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Eurasian Economic Union eyes free trade zone with Asia-Pacific countries — Medvedev

November 13, 2014, 11:59 UTC+3 NAYPYIDAW
Russia and Vietnam have come the closest to agreeing on a deal that will establish a free trade zone between the the Asian country and the Eurasian Economic Union
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Russian Prime Minister Dmitry Medvedev

Russian Prime Minister Dmitry Medvedev

© Dmitry Astakhov/TASS

NAYPYIDAW, November 13. /TASS/. The Eurasian Economic Union (EEU) between Russia, Belarus and Kazakhstan may establish a free trade zone with the Asia-Pacific countries, Russian Prime Minister Dmitry Medvedev said on Thursday.

“We (Eurasian Economic Union) are individually conducting talks on setting up a free trade zone, and the Socialist Republic of Vietnam has come the closest to agreeing on a deal,” Medvedev told journalists. Medvedev specified that Russia and Vietnam “have agreed on almost all the issues.”

“If this experience proves to be successful, Vietnam will get access to the common market of the Eurasian Economic Union, and we will be able to use this in regard to other Association of Southeast Asian Nations (ASEAN) states,” he said.

Medvedev stressed that Russia carefully studies the initiatives on integration associations in the Asia-Pacific Region, namely China-led Regional Comprehensive Economic Partnership (RCEP) and the Trans-Pacific Partnership (TPP) pushed by the US. “This does not mean that we will join them, but we are looking into what will result from this,” he said.

Many analysts see ongoing negotiations on setting up the RCEP by the Association of Southeast Asian Nations (ASEAN) Plus Six group as Beijing’s counterweight to the US-led TPP of 12 countries throughout the Asia-Pacific region, which is designed to exclude China.

On relations with Obama and sanctions

Russian Prime Minister Dmitry Medvedev said on Thursday he and US President Barack Obama maintain good personal relations despite the current tensions between the United States and Russia over Ukraine.

“Relations have a personal side and an intergovernmental side. As for personal relations, naturally, we exchanged our best wishes and gave best regards to each other's families,” Medvedev told journalists about his meetings with Obama at the East Asia summit in Myanmar.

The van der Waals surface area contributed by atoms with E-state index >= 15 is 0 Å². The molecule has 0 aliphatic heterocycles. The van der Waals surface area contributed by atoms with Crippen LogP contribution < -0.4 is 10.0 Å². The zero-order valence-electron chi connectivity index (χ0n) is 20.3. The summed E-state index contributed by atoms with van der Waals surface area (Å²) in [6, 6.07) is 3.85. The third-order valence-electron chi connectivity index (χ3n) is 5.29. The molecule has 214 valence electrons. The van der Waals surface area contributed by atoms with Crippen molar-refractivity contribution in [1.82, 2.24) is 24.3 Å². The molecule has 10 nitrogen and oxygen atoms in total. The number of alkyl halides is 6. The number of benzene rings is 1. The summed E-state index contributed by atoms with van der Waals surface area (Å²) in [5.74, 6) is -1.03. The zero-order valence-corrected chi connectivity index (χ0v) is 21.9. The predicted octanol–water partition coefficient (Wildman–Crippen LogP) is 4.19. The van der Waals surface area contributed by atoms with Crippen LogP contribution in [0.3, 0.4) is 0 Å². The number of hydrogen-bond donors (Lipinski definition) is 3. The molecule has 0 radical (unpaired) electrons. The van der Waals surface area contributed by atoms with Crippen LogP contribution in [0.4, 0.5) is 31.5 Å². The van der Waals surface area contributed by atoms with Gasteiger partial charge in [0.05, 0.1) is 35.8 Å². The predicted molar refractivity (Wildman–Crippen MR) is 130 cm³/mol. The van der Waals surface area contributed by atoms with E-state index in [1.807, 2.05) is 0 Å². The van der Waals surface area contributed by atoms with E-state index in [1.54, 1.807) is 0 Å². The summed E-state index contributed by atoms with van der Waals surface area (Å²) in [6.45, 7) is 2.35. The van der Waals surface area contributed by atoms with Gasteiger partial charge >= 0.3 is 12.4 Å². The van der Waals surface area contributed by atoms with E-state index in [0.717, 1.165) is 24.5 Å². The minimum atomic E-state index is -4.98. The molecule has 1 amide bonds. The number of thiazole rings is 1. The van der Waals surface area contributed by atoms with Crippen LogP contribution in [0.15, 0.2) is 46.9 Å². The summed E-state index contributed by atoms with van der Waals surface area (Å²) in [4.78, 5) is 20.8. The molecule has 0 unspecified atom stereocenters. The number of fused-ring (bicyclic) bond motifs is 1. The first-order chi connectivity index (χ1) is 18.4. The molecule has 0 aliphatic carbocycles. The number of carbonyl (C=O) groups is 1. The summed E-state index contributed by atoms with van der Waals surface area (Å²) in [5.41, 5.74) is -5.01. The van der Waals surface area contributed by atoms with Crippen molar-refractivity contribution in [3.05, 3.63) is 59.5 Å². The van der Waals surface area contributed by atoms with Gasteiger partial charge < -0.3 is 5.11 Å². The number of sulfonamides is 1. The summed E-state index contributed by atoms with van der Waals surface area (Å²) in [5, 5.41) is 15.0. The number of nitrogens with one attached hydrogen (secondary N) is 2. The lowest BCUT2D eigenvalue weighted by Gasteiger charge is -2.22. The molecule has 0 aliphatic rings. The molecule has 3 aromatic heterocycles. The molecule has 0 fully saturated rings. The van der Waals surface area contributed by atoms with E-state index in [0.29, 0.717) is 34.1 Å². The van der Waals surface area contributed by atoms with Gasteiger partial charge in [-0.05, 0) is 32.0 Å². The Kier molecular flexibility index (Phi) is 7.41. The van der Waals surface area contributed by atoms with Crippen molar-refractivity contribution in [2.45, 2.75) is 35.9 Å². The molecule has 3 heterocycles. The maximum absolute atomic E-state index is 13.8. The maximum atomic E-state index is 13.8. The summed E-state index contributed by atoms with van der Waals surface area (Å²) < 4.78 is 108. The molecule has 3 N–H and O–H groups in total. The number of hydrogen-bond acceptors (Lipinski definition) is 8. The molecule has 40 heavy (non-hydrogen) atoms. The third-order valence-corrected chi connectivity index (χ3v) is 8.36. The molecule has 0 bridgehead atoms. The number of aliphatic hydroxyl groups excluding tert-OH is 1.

Medvedev and Obama had brief talks which lasted for several minutes. They also had an opportunity to speak with each other at an official dinner which Myanmar President Thein Sein gave. “This is a normal practice,” the Russian prime minister said. “In fact, I have known him for a long time,” he added. Medvedev said that “there was naturally no full-fledged discussion at such an event as a summit.”

Earlier this week, Russian President Vladimir Putin briefly met with Obama on the sidelines of the Asia-Pacific Economic Cooperation (APEC) in Beijing. The leaders discussed bilateral ties and events in Ukraine, Syria and Iran. “Of course, we discuss some details, but this is probably not the format which can result in settling all the existing problems,” Medvedev said in comments to the meeting.

Medvedev noted that the United States should take the first step to improve Russian-US relations. “To overcome the current problems, it is necessary to lift sanctions, shift relations in the working field, come back to normal, calm and productive talks, then everything will stabilize,” Medvedev told reporters.

He could not say when this may happen. “This does not depend on us, because we did not impose sanctions,” he added.

In the interview with CNBC TV channel in mid-October, Medvedev said resetting Russian-US relations is impossible as long as sanctions against Russia are in effect.

Medvedev, who formerly served as Russian president, when Obama announced a “reset” in relations between Russia and the US in 2009, shortly after the US leader assumed office.

On oil prices

The Russian government will review budget parameters only if oil prices slump, Prime Minister Dmitry Medvedev said in reply to reporters’ queries after the East Asia summit. “Indeed, a strong fall in oil prices may require a review of the fiscal policy’s main parameters but this will happen only in case a strong and steady fall,” the Russian premier said.

The current level of oil prices cannot be a ground for talks to review the parameters of the country’s federal budget,” Medvedev said. “These fluctuations (currently at around $80 per barrel) are not a cause for review,” the Russian premier said.

However, if oil prices continue to fall and this fall is sharp, Russia will have to revise the budget, Medvedev said, adding this was normal practice for all countries. “We must be realists,” the Russian premier said, adding the oil price plunge during the global economic crisis of 2008-2009 was more dramatic compared with the current level.

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